During his confirmation hearing Chief Justice Roberts famously promised to be nothing more than an “umpire,” limiting his role to “call[ing] balls and strikes.” During her confirmation hearing today, Supreme Court nominee Elena Kagan took issue with this infamous metaphor. While making clear that a judge cannot be like an umpire who says “every call should go to the Phillies,” Kagan criticized Roberts for pretending that judges are nothing more than robots:
The metaphor might suggest to some people that law is a kind of robotic enterprise. That there’s a kind of automatic quality to it. That it’s easy. That we just sort of stand there, and we go “ball” and “strike” and everything is clear cut, and there’s no judgment in the process. And I do think that that’s not right, and that it’s especially not right at the Supreme Court level, where the hardest cases go.
Regardless of the value of Roberts’ metaphor, the Chief Justice has spent his entire time on the Supreme Court pushing the strike zone to the right.
– Exemplified — but not limited to — the Court’s egregious decision in Citizens United, Roberts has endorsed corporations’ power to force their consumers and workers into a secret, privatized court systems that overwhelming favors corporate interests.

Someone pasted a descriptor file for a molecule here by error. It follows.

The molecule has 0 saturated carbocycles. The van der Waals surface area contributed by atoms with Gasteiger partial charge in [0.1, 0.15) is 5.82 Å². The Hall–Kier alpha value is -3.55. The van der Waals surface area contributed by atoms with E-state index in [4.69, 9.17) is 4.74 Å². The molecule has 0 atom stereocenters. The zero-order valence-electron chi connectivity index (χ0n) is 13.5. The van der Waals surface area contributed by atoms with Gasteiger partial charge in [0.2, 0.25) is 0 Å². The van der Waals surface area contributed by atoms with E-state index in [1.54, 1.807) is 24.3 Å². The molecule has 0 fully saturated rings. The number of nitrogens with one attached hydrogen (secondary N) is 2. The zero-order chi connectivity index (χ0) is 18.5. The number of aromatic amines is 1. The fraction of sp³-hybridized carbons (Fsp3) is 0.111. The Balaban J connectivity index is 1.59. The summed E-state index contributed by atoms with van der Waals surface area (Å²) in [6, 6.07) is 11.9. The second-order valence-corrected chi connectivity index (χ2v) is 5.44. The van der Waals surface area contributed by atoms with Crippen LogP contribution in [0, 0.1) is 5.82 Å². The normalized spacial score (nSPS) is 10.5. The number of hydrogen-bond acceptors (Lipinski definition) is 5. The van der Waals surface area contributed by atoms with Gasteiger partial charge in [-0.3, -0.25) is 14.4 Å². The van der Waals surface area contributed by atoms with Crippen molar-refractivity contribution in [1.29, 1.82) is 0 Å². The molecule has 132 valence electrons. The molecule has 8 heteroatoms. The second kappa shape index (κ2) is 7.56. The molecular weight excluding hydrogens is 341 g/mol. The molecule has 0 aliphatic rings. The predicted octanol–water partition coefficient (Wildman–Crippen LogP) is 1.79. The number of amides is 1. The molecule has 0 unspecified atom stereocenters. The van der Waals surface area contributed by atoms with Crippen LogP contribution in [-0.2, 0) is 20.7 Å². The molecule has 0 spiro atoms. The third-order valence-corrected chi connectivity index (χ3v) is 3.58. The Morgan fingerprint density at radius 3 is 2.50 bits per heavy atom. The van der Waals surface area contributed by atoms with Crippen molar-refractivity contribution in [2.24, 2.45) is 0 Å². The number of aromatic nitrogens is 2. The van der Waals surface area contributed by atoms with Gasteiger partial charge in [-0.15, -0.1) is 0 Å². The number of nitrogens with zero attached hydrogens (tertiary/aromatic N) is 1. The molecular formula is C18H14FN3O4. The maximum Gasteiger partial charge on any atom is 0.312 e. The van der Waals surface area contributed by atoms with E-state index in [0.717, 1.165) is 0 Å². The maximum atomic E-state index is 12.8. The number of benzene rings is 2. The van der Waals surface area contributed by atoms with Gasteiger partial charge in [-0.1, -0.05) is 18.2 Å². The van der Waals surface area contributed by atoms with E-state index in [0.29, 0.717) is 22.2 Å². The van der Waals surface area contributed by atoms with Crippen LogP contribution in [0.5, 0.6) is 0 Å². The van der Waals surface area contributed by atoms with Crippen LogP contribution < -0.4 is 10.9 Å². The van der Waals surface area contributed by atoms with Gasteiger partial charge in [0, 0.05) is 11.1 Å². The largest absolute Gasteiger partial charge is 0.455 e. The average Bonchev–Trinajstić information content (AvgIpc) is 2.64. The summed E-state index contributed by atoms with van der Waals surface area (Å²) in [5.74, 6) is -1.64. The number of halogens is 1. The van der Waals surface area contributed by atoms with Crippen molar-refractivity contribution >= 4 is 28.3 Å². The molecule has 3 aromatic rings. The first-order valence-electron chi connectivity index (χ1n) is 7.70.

– Roberts has consistently sided against the earth in environmental decisions — even endorsing a company’s plan to destroy nearly all life in a pristine lake by dumping millions of tons of mercury and lead-laden mining waste into it.
– Roberts has cheerfully tossed out precedents preventing price fixing, protecting women’s health and permitting public school desegregation (yes, Roberts actually wrote an opinion saying that it is unconstitutional to desegregate public schools).
Roberts clearly exercised his personal judgment in these cases, even if that judgment did contradict the clear mandate of the law, precedent and the Constitution.
For her part, General Kagan has promised to display an “admiration for the democratic process” and to “respect the choices made by the American people.” In the same exchange where she criticized Roberts’ umpire metaphor, she states that judges must acknowledge that “the people who make the fundamental decisions for this country are the people and their elected representatives — whether in Congress or the executive branch.” Hopefully, she won’t follow in John Roberts’ footsteps and forget these promises the minute she joins the Supreme Court.